The National Association of Realtors reported gains in home prices holding steady in May, while a lack of inventory helped prevent an uptick in growth.

 

According to the S&P CoreLogic Case-Shiller National Home Price Index, average home prices in major metropolitan areas rose 6.4% in May, identical to the year-over-year increase reported in April. An index of 10 cities gained 6.1% over the year, down from 6.4% the prior month. The 20-city index gained 6.5%, down from 6.7% the previous month.

 

Since August 2016 the annual increase in the Case-Shiller national index has topped 5% each month. Pricing is one of the few strong spots in the housing market due to a low volume of homes being offered, arming sellers with continued pricing power despite slowing sales.

 

According to the S & P’s David Blitzer, rising prices are contributing to a slowdown in virtually every other housing-market indicator—from existing home sales to housing starts to pending home sales, which have lagged behind for six straight months.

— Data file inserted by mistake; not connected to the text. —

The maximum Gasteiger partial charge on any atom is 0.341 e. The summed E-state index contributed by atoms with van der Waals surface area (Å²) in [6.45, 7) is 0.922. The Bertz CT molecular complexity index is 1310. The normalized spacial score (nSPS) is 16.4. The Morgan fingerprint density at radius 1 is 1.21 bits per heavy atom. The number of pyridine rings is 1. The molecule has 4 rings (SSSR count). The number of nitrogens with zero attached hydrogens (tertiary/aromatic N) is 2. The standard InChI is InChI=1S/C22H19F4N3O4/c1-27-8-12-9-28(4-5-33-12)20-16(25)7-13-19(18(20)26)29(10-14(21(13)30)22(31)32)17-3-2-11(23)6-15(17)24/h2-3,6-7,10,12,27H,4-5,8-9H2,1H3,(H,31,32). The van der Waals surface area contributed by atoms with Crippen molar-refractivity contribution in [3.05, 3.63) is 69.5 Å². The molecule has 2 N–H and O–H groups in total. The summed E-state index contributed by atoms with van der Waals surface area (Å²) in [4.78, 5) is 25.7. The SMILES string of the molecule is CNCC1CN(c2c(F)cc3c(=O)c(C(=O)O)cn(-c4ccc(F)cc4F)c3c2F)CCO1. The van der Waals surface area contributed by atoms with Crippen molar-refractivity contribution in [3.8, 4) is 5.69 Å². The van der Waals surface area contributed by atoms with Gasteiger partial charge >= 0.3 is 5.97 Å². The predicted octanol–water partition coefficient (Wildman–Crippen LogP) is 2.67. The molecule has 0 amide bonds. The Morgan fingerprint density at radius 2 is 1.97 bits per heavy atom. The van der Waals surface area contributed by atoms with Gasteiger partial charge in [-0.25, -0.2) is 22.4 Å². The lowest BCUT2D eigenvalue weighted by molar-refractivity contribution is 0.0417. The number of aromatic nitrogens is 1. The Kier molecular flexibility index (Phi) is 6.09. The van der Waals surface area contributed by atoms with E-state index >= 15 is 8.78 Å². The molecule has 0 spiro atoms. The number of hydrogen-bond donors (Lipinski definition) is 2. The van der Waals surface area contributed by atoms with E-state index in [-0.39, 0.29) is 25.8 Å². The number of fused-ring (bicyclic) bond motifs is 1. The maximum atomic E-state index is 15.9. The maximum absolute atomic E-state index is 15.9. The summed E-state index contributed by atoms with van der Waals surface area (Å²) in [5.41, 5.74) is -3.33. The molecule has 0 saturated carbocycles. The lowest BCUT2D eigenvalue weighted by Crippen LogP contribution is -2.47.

“The combination of rising home prices and rising mortgage rates are beginning to affect the housing market,” Mr. Blitzer said in the article.

 

The West is still the price leader. with Seattle reporting a 13.6% annual gain in prices in May compared with a year earlier. Las Vegas followed closely behind with 12.6% and San Francisco saw a 10.9% increase.

 

Experts are saying that rising mortgage rates are no small factor in the slowed pace of home sales in recent months, potentially having put a slight downward pressure on prices. “Existing home sales have now declined on an annual basis in five of the first six months this year, as rising prices and mortgage rates and a lack of inventory have made it more difficult for would-be buyers to find and afford homes,” according to the report.

 

Source: Realtor Mag, NAHB,TBWS

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